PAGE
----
Getting a Vintage Alberta Forestry Truck On the Road Again
For this firefighting family man with a love of cars, restoring the ’68 Fargo forestry truck was a must.
My dad has three great passions in life: family, cars and fighting forest fires. It’s not unusual for those passions to overlap, such as when he would help out one of his three kids with an oil change or a small repair on their personal vehicle, or when he watched my brother and I follow in his footsteps and work seasonally in the wildfire branch. Nevertheless, the restoration project of his 1968 Fargo Power Wagon was the first thing to meaningfully combine all three of those passions, making it so much more than a simple fixer-up story.
The story begins as many do, with the Internet. My dad had just finished up an 18-day shift on the 2017 Kenow Wildfire in Waterton, Alberta, and was partaking in his hobby of looking up old cars and trucks for sale online before heading back home. Inspired by what he had been doing for the last two and a half weeks, he decided to search “Alberta Forestry Truck,” not expecting to see anything memorable. But, as luck would have it, in the nearby town of Vulcan, someone was selling just that! As soon as he could, he went to visit the 1968 Fargo which, according to its owner’s manual and unit numbers, had been purchased by the Alberta Forest Service in July 1968 and used as a ranger vehicle in northern Alberta up until 1984.
Now, my dad had seen a lot of old forestry trucks in his career and was not even in the market for a restoration project, but as soon as he saw that truck, he felt that it was special. Maybe it was the fact that this truck was an exceptionally rare find, as less than 300 were made in Canada in 1968, or perhaps because my grandfather had owned a very similar truck, which my dad had learned to drive on. Whatever it was, he knew that he should be the one to continue the Fargo’s legacy.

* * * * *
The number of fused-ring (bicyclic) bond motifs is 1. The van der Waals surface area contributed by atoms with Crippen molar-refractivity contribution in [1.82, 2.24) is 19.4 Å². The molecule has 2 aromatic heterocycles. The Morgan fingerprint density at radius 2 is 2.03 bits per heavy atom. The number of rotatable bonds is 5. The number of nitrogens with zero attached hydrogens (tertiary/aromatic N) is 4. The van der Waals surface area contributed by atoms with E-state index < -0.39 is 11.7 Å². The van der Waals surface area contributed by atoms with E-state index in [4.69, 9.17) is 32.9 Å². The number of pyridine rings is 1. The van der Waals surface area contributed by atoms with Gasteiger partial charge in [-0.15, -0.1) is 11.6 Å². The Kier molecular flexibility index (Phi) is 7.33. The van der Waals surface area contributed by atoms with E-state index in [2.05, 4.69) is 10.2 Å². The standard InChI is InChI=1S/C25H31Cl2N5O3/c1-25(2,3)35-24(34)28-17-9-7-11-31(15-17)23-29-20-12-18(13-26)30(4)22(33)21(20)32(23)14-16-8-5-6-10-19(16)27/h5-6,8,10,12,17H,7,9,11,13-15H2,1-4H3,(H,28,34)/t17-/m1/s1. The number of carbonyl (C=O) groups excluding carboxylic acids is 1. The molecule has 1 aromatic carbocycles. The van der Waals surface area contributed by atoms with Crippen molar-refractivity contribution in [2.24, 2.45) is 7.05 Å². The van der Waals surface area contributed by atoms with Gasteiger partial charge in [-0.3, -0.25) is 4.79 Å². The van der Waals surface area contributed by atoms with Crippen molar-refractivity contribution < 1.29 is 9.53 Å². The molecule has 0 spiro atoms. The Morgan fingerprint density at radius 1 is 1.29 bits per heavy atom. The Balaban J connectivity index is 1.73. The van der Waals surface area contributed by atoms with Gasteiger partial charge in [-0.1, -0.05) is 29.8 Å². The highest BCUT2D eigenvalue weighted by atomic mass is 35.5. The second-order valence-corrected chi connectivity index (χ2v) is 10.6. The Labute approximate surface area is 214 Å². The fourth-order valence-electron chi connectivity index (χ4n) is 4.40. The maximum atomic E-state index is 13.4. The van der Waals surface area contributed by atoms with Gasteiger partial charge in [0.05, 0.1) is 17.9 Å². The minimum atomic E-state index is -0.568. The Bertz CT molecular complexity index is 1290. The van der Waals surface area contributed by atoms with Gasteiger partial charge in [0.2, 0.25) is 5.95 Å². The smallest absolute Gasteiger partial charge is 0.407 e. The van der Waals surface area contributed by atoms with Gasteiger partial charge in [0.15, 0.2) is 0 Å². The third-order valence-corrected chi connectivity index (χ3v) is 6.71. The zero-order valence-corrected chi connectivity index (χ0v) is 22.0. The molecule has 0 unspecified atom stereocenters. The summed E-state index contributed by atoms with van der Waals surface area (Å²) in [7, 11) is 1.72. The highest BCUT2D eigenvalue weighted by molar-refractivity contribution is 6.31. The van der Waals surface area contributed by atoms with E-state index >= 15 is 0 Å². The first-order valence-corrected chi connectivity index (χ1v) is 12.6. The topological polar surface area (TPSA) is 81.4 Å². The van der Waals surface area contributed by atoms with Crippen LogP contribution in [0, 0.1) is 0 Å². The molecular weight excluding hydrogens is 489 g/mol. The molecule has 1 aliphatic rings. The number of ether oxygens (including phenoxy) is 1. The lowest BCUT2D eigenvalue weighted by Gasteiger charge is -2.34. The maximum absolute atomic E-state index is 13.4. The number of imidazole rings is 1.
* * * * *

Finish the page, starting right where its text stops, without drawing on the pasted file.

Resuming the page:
Fixing up the truck turned out to be a laborious and rewarding task. Though the truck came in complete shape, it had been neglected for some time, making for lots of little “gremlins” to deal with, as my dad would call them. Plus, the truck was 50 years old, so the technology was completely different from the vehicles that my dad was used to working on. Despite all this, he was determined to get the truck back into appreciable order. He took a welding course to learn how to repair and rebuild the rusted-out sheet metal and searched out an entire community of vintage truck enthusiasts to learn how to renew every part of the truck.
The day he got the truck running again was a momentous one for all of us, as we had all believed in his progress since the beginning. The greatest challenge came in spring 2019, when my brother asked my dad if he could be driven in the Fargo to his high school graduation. While the truck was drivable at this point, it was not road-ready, especially for downtown Calgary. Still, my dad knew that it was possible, and along with the whole family’s help made it so that my brother had the most suave ride to his graduation. Today, I watch as my dad drives the Fargo to work, continuing to keep the public service legacy of the truck alive and introducing a new generation to the rich history that it holds.
Next, find out how the restoration of this 1930 Cadillac sedan became a family affair.